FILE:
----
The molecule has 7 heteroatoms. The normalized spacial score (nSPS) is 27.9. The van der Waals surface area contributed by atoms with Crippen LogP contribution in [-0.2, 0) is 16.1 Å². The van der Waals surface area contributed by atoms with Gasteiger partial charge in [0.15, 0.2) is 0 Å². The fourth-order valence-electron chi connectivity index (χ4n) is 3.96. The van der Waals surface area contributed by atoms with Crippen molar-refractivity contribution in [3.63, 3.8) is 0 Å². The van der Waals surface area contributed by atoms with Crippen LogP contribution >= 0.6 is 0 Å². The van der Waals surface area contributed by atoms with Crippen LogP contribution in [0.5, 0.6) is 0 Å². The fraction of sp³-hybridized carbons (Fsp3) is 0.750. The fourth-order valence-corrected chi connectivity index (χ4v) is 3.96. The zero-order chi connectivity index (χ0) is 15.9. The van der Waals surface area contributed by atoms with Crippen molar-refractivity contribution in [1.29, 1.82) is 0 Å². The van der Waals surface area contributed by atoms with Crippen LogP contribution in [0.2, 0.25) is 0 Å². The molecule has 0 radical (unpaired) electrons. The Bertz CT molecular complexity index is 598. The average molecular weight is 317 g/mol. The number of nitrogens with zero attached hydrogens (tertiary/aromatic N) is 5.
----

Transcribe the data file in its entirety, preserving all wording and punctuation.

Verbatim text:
The molecule has 7 heteroatoms. The normalized spacial score (nSPS) is 27.9. The van der Waals surface area contributed by atoms with Crippen LogP contribution in [-0.2, 0) is 16.1 Å². The van der Waals surface area contributed by atoms with Gasteiger partial charge in [0.15, 0.2) is 0 Å². The fourth-order valence-electron chi connectivity index (χ4n) is 3.96. The van der Waals surface area contributed by atoms with Crippen molar-refractivity contribution in [3.63, 3.8) is 0 Å². The van der Waals surface area contributed by atoms with Crippen LogP contribution >= 0.6 is 0 Å². The van der Waals surface area contributed by atoms with Crippen LogP contribution in [0.5, 0.6) is 0 Å². The fraction of sp³-hybridized carbons (Fsp3) is 0.750. The fourth-order valence-corrected chi connectivity index (χ4v) is 3.96. The zero-order chi connectivity index (χ0) is 15.9. The van der Waals surface area contributed by atoms with Crippen molar-refractivity contribution in [1.29, 1.82) is 0 Å². The van der Waals surface area contributed by atoms with Crippen LogP contribution in [0.2, 0.25) is 0 Å². The molecule has 0 radical (unpaired) electrons. The Bertz CT molecular complexity index is 598. The average molecular weight is 317 g/mol. The number of nitrogens with zero attached hydrogens (tertiary/aromatic N) is 5.